Deborah Hopkinson has two full-time jobs, writer and professional fundraiser. Her readers know her award-winning picture books, nonfiction, and novels, and her university colleagues know her talents as the Vice President for College Advancement at Pacific Northwest College of Art in Oregon. As the primary breadwinner in her household, she cannot forego the health benefits of full-time employment, so she carves out chunks of time for writing. “I make lists,” she says. “I tend to work on weekends and a little bit in the evenings on shorter things, or I divide what I have to do in smaller pieces.”
As a young mother employed as a development officer for the University of Hawaii, Hopkinson read children’s books to her three-year-old daughter. “I always knew I wanted to write, but I didn’t know what or how to go about it with my family responsibilities,” she says. One year she made a New Year’s resolution—submit a piece of writing to a publisher every month. She persevered for two years collecting rejection letters before deciding on a different strategy. One of the few writing workshops that she successfully squeezed into her already-packed schedule included a session on writing for children’s magazines. Hopkinson gave it a try and sold her first story to Cricket Magazine. The strategy worked; in two years she sold her first book, Sweet Clara and the Freedom Quilt.
While in college, Hopkinson was drawn to women in history. “Looking for stories about girls led me to become more interested in history,” she explains. Scrolling through the results for a “women in history” search of the library catalog led her to Maria Mitchell, the first female astronomer. “I had never heard of her,” Hopkinson says, her curiosity planting the seed for Maria’s Comet.
Hopkinson likes to go beyond what’s in history textbooks, preferring the information in the shaded boxes to the actual chapter text. “Keeping my antennae up” is how Hopkinson describes the idea stage of a story. Sweet Clara and the Freedom Quilt came from an NPR story about a quilt exhibition commemorating the first African-American graduate of Williams College. Stagecoach Sal, an upcoming book, gelled when Hopkinson visited the Wells Fargo Foundation in a fundraising capacity and happened upon an exhibit that featured women in history. Among them was the first female stagecoach driver in California. Hopkinson’s newest book, Abe Lincoln Crosses A Creek, is a culmination of things she’d been thinking about in previous books. “I’ve been trying to do more on historical literacy, helping kids think about history and get excited about history.” Because most of her characters are anchored in the past, she says, “I put myself in the shoes of the person I’m writing about, knowing as much about the time period, reading that person’s writing, and trying to imagine what I have in common with that person, and how things might be different in that time period.”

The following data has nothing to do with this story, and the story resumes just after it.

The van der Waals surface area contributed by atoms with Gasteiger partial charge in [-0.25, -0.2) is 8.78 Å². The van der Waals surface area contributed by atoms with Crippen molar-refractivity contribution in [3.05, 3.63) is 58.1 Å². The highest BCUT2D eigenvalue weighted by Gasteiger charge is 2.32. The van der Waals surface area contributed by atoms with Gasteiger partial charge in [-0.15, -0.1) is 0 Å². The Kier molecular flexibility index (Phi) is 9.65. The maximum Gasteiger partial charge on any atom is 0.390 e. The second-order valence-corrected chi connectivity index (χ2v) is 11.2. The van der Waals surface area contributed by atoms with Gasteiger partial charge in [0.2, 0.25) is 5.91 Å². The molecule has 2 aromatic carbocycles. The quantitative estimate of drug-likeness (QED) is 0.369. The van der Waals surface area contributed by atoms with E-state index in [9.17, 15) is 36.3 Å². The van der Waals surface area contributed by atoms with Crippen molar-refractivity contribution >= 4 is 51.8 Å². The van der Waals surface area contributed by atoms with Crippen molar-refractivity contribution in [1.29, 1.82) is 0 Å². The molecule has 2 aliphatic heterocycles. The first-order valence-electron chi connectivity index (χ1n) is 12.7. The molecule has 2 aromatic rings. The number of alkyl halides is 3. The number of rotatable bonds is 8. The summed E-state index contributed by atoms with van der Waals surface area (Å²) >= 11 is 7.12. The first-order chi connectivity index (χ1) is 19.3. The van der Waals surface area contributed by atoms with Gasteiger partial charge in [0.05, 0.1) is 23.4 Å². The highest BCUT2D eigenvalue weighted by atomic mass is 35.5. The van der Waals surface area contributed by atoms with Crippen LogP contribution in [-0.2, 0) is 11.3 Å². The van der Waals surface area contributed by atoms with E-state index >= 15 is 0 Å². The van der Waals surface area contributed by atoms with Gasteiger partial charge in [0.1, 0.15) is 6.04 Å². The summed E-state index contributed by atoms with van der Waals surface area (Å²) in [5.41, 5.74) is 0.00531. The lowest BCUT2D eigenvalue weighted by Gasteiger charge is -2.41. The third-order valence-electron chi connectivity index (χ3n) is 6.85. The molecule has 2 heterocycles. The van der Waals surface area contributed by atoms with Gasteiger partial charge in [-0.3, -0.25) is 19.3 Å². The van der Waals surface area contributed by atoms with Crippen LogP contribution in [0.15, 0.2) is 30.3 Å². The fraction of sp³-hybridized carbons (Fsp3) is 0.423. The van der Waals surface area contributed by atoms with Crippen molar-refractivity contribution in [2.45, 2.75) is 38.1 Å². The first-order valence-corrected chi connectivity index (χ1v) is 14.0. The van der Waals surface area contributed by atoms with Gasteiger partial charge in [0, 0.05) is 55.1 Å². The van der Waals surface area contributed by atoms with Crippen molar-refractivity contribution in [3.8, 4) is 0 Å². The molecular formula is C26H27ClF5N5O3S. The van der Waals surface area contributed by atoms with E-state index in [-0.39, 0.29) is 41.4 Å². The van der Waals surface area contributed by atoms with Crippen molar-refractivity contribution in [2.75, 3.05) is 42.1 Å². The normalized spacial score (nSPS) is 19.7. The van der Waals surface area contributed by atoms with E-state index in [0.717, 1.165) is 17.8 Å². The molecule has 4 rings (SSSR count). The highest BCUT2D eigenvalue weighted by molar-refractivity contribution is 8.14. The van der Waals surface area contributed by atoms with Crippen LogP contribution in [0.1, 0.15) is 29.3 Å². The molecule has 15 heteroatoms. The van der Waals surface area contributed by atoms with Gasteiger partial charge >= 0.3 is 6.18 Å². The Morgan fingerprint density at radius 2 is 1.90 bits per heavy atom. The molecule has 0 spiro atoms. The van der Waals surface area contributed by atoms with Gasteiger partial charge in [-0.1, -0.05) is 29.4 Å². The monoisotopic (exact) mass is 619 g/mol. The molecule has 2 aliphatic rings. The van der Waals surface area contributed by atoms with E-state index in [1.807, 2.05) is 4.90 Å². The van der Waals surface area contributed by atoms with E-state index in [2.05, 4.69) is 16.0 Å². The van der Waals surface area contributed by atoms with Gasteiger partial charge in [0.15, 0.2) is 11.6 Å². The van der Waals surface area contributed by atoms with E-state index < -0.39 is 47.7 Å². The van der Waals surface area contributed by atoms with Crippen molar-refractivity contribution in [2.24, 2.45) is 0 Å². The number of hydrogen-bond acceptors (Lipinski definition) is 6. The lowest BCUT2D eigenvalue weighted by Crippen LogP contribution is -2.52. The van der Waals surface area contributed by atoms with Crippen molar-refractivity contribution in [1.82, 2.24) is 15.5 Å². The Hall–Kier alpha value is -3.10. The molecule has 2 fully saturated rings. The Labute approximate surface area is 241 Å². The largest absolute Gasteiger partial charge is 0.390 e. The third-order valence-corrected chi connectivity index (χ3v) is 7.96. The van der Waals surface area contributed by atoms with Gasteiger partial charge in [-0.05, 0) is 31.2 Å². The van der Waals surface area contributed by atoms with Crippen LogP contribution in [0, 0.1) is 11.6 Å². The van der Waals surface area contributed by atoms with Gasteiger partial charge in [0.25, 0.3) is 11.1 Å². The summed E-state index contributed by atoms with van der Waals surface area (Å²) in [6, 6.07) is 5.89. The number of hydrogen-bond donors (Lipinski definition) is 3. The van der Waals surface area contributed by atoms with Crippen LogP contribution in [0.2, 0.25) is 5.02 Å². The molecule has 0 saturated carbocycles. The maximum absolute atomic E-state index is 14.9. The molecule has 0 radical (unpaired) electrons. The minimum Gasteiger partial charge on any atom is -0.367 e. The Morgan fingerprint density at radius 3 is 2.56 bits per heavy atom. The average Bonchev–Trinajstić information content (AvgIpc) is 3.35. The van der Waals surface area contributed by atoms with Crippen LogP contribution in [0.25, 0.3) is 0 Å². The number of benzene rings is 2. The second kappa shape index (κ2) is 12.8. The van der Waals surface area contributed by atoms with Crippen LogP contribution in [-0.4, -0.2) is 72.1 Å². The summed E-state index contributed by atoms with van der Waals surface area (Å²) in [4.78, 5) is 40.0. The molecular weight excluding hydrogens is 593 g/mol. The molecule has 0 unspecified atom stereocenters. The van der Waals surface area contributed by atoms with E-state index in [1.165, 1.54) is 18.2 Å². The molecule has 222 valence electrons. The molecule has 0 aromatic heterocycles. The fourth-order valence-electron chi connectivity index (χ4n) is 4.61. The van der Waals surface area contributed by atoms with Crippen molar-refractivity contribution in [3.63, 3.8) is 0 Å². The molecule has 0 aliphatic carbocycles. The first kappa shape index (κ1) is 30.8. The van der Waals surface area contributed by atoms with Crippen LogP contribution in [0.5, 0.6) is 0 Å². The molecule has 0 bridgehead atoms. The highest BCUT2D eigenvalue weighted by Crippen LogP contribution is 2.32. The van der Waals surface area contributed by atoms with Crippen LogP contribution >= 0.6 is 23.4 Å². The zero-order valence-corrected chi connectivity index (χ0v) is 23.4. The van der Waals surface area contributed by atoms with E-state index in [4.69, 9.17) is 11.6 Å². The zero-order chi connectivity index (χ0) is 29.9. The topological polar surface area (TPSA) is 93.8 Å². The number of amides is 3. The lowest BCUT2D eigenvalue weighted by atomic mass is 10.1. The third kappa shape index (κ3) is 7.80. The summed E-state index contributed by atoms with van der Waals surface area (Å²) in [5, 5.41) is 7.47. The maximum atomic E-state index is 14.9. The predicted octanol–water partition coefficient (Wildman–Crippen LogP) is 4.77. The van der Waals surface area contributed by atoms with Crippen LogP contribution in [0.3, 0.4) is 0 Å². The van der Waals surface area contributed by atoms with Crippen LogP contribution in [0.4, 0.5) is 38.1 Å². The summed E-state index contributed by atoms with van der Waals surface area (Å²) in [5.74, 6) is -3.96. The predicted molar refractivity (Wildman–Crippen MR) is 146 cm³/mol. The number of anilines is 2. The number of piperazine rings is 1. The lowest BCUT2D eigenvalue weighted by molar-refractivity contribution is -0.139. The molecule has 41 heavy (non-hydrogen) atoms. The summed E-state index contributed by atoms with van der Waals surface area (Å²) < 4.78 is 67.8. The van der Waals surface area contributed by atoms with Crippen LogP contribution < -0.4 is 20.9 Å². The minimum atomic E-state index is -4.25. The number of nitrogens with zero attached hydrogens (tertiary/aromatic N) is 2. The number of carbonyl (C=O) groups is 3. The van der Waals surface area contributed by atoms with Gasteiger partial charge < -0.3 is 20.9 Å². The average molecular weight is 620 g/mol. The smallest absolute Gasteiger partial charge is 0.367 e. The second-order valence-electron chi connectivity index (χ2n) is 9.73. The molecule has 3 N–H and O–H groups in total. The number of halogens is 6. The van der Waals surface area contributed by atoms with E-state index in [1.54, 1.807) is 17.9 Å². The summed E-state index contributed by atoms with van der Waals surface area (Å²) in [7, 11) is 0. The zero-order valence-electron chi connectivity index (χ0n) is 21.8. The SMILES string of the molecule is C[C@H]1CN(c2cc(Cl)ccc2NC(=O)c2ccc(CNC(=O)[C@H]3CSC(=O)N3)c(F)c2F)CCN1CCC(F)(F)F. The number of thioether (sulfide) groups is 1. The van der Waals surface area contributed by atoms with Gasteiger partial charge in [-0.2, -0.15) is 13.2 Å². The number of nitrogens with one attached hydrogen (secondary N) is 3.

With over 30 books published, Hopkinson is still rejected by editors. “A lot of what I’ve done in my professional career has helped me as a writer,” she says. “In fundraising, sometimes my proposals are rejected, not because it’s a bad project but because it doesn’t fit the needs of the foundation. It’s the same with editors. They all have different goals for what they are trying to do. It’s part of the way the publishing world works. You throw out ideas and realize not all of them are going to work.” Hopkinson cautions new writers that one story is not enough. You must approach writing like a professional and be open to looking at your story in a new way based on an editor’s suggestions. During the revision process Hopkinson may go back and forth with her editor producing nine revisions before the manuscript is finally completed. “I do a lot of grant proposals with fundraising and you get very used to writing collaboratively.”
Hopkinson sees children’s literature as a special gift for our children. “We read to kids when they’re little,” she says, “but I always think of having children as having the opportunity to have a lifelong book club. Once kids start reading on their own, parents don’t keep reading the same books.” Hopkinson encourages us to pass on books to our older children. “Continue to read with kids even once they’re reading on their own.”